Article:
How it works – Meet the Excel Concatenate Function

The CONCATENATE function joins two or more text strings together into one string. For example, if you have the customer’s first name in Column A and the last name in Column B, you could use “=CONCATENATE(A3,“ ”,B3)” to produce a string containing first name and last name.

Be aware that when you join two strings, Excel does not insert a space or any punctuation between the two. You must do it by inserting “ ” between the two strings, as shown above, or by replacing that space with a hyphen or other punctuation. The quotation marks are required.

Concatenating Numbers and Dates

The CONCATENATE function converts numbers to text. If you are joining the number 1047 and the string “Maple Street,” the formula “=CONCATENATE(1047,“ ”,“Maple Street”)” works just fine, producing “1047 Maple Street.”

With decimals or with dates, however, the result might be unintelligible. Take this example:

Fred Pryor Seminars_Excel Formula Concatenate 1

Note the spaces and the conjunction “and” added between the variables. Nevertheless, the formula results in “Beginning 41640 and ending 42004.” The two dates 1/1/2014 and 12/31/2014 turned into numbers, 41640 and 42004.

Why it happens – Excel stores all dates as numbers internally, displaying them as dates to make it easier for humans to read. The CONCATENATE function knows nothing about date formats, however, so it displays the date in Excel’s internal date-time code.

The solution – Use an additional function, TEXT, which converts a number to text using a specified format. While a thorough discussion of TEXT is a discussion for another post, you should be aware of two format codes that you’ll want to use with the CONCATENATE function:

  • To format a number rounded to a specified number of decimal places, use the format string “#,##0.00”. Each 0 is a number that must be displayed, even if it is zero. Each # is a number that can be displayed if there is a digit, but will be left out if there is no digit. Using this format string, “=TEXT(39401.03895,“#,##0.00”)” will be displayed as “39,401.04,” and “=TEXT(10,“#,##0.00”)” will be displayed as “10.00.”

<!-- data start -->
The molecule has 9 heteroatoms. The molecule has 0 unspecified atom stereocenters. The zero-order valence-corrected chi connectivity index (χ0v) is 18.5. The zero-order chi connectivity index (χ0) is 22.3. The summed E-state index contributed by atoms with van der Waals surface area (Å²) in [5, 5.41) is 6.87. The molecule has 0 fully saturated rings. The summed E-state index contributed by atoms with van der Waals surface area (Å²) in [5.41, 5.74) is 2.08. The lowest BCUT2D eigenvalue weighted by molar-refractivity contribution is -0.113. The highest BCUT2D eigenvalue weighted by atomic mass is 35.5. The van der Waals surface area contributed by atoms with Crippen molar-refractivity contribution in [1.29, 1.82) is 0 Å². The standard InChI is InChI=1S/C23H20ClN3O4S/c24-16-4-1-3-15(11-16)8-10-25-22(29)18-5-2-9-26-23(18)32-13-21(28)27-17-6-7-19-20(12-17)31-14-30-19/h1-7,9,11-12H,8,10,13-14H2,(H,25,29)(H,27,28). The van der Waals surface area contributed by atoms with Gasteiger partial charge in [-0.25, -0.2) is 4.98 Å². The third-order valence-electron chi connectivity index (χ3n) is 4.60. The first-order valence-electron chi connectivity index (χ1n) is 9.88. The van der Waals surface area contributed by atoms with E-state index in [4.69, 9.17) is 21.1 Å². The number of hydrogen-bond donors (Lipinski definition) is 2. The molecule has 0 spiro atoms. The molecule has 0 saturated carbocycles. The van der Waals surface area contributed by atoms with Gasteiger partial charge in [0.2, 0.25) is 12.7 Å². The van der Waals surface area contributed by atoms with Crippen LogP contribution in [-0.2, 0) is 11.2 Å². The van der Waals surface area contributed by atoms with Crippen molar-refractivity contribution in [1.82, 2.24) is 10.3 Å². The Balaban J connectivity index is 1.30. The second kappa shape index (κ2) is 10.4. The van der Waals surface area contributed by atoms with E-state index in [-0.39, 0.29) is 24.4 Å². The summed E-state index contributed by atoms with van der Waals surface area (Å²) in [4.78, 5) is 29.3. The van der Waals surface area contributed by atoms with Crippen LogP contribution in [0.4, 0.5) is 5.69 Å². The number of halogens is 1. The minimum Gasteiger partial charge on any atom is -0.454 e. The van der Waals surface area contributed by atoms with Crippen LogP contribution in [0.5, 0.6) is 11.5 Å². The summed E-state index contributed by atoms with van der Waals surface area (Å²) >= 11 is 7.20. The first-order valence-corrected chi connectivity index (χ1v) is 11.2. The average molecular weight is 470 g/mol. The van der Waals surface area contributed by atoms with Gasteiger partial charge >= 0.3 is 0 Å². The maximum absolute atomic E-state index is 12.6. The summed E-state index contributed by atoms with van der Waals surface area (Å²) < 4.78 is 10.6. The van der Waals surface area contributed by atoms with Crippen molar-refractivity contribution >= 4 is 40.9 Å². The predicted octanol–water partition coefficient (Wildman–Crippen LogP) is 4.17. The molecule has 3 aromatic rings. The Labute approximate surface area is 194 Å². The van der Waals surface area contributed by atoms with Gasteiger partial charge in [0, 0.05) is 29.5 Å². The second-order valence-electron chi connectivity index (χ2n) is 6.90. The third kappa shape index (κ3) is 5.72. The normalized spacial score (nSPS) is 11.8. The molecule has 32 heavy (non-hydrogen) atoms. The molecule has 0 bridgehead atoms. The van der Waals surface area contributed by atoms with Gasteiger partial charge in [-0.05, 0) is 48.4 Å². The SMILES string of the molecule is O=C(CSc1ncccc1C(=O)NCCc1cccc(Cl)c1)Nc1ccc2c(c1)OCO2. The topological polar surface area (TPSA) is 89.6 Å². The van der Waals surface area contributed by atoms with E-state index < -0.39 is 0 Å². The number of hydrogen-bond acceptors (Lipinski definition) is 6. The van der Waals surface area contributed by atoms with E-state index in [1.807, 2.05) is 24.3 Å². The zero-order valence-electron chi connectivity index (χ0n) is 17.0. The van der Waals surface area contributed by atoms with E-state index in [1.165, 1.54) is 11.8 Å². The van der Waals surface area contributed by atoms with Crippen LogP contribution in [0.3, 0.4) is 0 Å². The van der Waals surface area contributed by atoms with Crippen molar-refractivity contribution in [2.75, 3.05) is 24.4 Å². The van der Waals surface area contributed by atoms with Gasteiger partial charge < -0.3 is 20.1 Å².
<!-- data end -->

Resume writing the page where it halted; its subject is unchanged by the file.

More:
• To format a date, use “m” for the month, “d” for the day, and “y” for the year, or you can spell out the month names with “mmmm.” “=TEXT(41640,“m/d/y”) will appear as “1/1/14,” and “=TEXT(41640,“mmmm d, yyyy”) will appear as “January 1, 2014.”

 

Returning to the example above, enter the formula with TEXT functions on the dates:

Fred Pryor Seminars_Excel Formula Concatenate 2

CONCATENATE as shown above produces “Beginning 1/1/14 and ending December 31, 2014.”

A Trick to Bypass CONCATENATE

Do you really need CONCATENATE? Not really, because Excel provides a nifty shortcut.

You can join strings together by placing an ampersand (“&”) between them. This works exactly like the CONCATENATE function, but without having to type an eleven-character function name.

Fred Pryor Seminars_Excel Formula Concatenate 3

This produces exactly the same result as the previous version with the CONCATENATE function, but it’s shorter and easier.

Next Steps

Now that you know how to join strings together, you can use them anyplace you would use any other text—report fields, headers, or even conditions for IF or VLOOKUP statements. Concatenation is a convenient way to join multiple variables in one string or to join a label with a variable.

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